[time-nuts] lightening protection of a GPSDO system / optical isolated distribution amp

Bob Camp kb8tq at n1k.org
Sun Dec 7 14:49:49 EST 2014


The 12 hour periodicity of GPS is (in general) less obvious in an ADEV plot than 24 and 48 hour effects. Part of this is due to the lower “floor” at longer tau. Another part of it is due to things like the  ionosphere being at different places at the 12 hour points. 


> On Dec 7, 2014, at 2:27 PM, Chris Albertson <albertson.chris at gmail.com> wrote:
>> Bob,
>> can you explain more about the effect of antenna performance on a GPSDO
>> system?
>> Now you have told me it is important,  I would like to know more! My lab
>> has an East facing window.
> Physically what is happening here is that the error bars on the fix your
> GPS gets will cycle over a 12  hour period because of the sats all have 12
> hour orbital periods.   If you can only see part of the sky the amplitude
> of this is greater.
> As an example thing of the worst possible case where you antenna can only
> see a few degrees of the sky.  Every 12 hours one GPS satellite comes into
> view and your GPS gets a decent "fix" but then for 8 hours the GPS sees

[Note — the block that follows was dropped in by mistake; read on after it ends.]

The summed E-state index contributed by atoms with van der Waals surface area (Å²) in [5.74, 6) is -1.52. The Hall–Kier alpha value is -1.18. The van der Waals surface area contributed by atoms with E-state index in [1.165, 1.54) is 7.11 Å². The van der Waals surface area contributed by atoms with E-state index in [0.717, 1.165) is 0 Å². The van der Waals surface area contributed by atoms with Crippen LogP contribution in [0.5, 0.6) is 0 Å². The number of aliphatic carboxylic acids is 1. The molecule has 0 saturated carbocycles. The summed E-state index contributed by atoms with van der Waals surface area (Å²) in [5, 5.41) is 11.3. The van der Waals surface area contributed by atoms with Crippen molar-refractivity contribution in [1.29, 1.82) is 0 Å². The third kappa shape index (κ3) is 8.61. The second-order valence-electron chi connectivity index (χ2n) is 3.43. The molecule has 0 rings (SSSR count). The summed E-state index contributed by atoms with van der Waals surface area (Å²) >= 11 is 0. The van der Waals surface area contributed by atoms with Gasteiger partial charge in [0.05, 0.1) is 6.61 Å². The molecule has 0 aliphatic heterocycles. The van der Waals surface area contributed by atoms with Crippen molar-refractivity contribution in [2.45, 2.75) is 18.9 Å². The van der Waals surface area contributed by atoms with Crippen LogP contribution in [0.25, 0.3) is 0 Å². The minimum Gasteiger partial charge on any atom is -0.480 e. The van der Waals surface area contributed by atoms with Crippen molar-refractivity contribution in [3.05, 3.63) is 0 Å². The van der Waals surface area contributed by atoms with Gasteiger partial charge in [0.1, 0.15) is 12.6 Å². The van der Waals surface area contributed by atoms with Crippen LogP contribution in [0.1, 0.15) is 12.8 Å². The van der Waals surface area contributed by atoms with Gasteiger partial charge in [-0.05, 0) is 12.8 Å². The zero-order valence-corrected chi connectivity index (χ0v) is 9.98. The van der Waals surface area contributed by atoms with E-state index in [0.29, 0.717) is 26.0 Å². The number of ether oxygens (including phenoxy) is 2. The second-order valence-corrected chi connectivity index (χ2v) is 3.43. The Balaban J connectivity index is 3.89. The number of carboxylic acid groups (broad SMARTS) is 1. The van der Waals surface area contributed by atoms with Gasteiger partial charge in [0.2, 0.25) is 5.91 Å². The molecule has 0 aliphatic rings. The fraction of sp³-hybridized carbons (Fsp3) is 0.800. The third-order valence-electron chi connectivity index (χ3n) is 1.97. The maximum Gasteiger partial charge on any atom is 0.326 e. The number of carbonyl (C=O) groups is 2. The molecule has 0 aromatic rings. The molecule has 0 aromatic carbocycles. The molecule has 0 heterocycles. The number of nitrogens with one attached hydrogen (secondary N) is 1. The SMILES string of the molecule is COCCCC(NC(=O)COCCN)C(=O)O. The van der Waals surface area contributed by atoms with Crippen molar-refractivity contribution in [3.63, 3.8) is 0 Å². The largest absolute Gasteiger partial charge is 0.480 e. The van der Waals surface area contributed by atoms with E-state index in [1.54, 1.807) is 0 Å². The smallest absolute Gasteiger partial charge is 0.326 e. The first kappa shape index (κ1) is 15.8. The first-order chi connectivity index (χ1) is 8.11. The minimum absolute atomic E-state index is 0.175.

> nothing and drifts off.  Now think about moving the antenna to a marginally
> better place where it always sees at last ONE GPS stiletto but for 8 hours
> there are two and for 2hours there are three satellites.   The quality if
> the "fix" would still vary but would be better.   In the best case your 12
> channel GPS receiver ALWAYS is able to select the 12 BEST places GPS
> satellites that are in view.
> This is not a great effect as long as there is enough sky that there are
> always some in view.
> Don
> t worry about listening strike on your antenna.  If is FAR MORE likely that
> lighting will strike some utility pole within 1/4 mile of your house and
> the surge will come in through the AC mains power.  So if you want to fix a
> problem fix that one first, then worry about less and less likely things.
> This is not to say not to take normal precautions and ground the iron pipe
> with a $7 aluminum ground wire just like you would do to an old fashioned
> TV antenna.
> -- 
> Chris Albertson
> Redondo Beach, California
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